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Mikluho-Maklai, Nicholai Nicholaievich (1846–1888)

by R. W. de M. Maclay

This article was published in Australian Dictionary of Biography, Volume 5, (MUP), 1974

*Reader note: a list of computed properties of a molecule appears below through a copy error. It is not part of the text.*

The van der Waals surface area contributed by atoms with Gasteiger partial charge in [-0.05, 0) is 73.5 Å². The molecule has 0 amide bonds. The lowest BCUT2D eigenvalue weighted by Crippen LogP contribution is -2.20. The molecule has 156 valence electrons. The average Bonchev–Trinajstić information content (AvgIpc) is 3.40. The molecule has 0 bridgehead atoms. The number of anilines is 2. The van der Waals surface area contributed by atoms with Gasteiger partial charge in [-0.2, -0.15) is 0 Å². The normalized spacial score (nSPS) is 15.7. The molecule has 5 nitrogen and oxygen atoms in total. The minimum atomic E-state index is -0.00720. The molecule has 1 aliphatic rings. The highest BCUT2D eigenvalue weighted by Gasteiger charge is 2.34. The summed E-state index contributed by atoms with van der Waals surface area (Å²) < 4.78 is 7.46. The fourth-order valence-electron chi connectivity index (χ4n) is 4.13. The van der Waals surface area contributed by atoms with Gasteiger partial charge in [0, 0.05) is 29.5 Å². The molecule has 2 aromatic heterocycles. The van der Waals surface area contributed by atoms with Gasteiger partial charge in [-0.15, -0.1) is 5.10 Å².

Nicholai Nicholaievich Mikluho-Maklai (1846-1888), scientist and explorer usually known as Nicholas Maclay, was born on 17 July 1846 at Rozhdestvenskoye, Russia, second son of Nicholai Hijtch Mikluho-Maklai, hereditary nobleman, and his wife Ekaterina Semenovna, née Bekker. Educated in St Petersburg at a secondary school, he briefly studied law and philosophy at the university and in 1864 moved to Heidelberg. He studied medicine at Leipzig in 1866 and palaeontology, zoology and comparative anatomy at Jena. On vacation travels he became a competent linguist, and in the Canary Islands examined sponges and shark brains, on which he published important papers. Marine biology drew him to the Red Sea and after a bout of malaria to the Volga. His attention was drawn to New Guinea as a promising field for anthropological and ethnological studies. Aided by the Imperial Russian Geographical Society he visited European museums and met leading scientists. In October 1870 he sailed in the Russian corvette Vitiaz and by way of South America and the Pacific Islands reached Astrolabe Bay in September 1871.